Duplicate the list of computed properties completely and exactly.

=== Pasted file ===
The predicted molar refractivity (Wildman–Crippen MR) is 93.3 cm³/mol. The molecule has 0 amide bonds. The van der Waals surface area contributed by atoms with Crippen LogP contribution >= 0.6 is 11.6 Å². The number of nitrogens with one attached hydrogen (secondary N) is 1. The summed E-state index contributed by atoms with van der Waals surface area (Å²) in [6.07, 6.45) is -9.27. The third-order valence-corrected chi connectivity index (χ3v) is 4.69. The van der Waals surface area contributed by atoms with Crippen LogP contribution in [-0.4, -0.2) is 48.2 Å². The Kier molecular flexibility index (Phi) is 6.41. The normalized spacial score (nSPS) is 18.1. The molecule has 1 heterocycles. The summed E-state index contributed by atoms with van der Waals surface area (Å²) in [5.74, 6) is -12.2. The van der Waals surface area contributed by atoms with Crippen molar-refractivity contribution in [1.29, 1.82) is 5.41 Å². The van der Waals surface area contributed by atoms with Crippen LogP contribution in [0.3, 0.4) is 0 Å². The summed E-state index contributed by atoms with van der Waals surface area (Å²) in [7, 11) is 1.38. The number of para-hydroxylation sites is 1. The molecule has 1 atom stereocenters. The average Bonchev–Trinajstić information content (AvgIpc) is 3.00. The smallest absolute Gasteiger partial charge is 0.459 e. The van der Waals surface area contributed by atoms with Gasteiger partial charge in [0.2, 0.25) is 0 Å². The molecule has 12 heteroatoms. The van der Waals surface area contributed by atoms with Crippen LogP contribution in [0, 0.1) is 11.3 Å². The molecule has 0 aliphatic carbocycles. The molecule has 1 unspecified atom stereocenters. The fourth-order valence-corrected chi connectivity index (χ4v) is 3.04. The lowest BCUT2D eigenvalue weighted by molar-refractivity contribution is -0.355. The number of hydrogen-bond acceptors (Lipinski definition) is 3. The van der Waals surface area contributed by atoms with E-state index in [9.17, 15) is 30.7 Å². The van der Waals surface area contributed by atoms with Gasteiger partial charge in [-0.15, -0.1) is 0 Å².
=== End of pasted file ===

The predicted molar refractivity (Wildman–Crippen MR) is 93.3 cm³/mol. The molecule has 0 amide bonds. The van der Waals surface area contributed by atoms with Crippen LogP contribution >= 0.6 is 11.6 Å². The number of nitrogens with one attached hydrogen (secondary N) is 1. The summed E-state index contributed by atoms with van der Waals surface area (Å²) in [6.07, 6.45) is -9.27. The third-order valence-corrected chi connectivity index (χ3v) is 4.69. The van der Waals surface area contributed by atoms with Crippen LogP contribution in [-0.4, -0.2) is 48.2 Å². The Kier molecular flexibility index (Phi) is 6.41. The normalized spacial score (nSPS) is 18.1. The molecule has 1 heterocycles. The summed E-state index contributed by atoms with van der Waals surface area (Å²) in [5.74, 6) is -12.2. The van der Waals surface area contributed by atoms with Crippen molar-refractivity contribution in [1.29, 1.82) is 5.41 Å². The van der Waals surface area contributed by atoms with Crippen LogP contribution in [0.3, 0.4) is 0 Å². The summed E-state index contributed by atoms with van der Waals surface area (Å²) in [7, 11) is 1.38. The number of para-hydroxylation sites is 1. The molecule has 1 atom stereocenters. The average Bonchev–Trinajstić information content (AvgIpc) is 3.00. The smallest absolute Gasteiger partial charge is 0.459 e. The van der Waals surface area contributed by atoms with Gasteiger partial charge in [0.2, 0.25) is 0 Å². The molecule has 12 heteroatoms. The van der Waals surface area contributed by atoms with Crippen LogP contribution in [0, 0.1) is 11.3 Å². The molecule has 0 aliphatic carbocycles. The molecule has 1 unspecified atom stereocenters. The fourth-order valence-corrected chi connectivity index (χ4v) is 3.04. The lowest BCUT2D eigenvalue weighted by molar-refractivity contribution is -0.355. The number of hydrogen-bond acceptors (Lipinski definition) is 3. The van der Waals surface area contributed by atoms with E-state index in [9.17, 15) is 30.7 Å². The van der Waals surface area contributed by atoms with Gasteiger partial charge in [-0.15, -0.1) is 0 Å².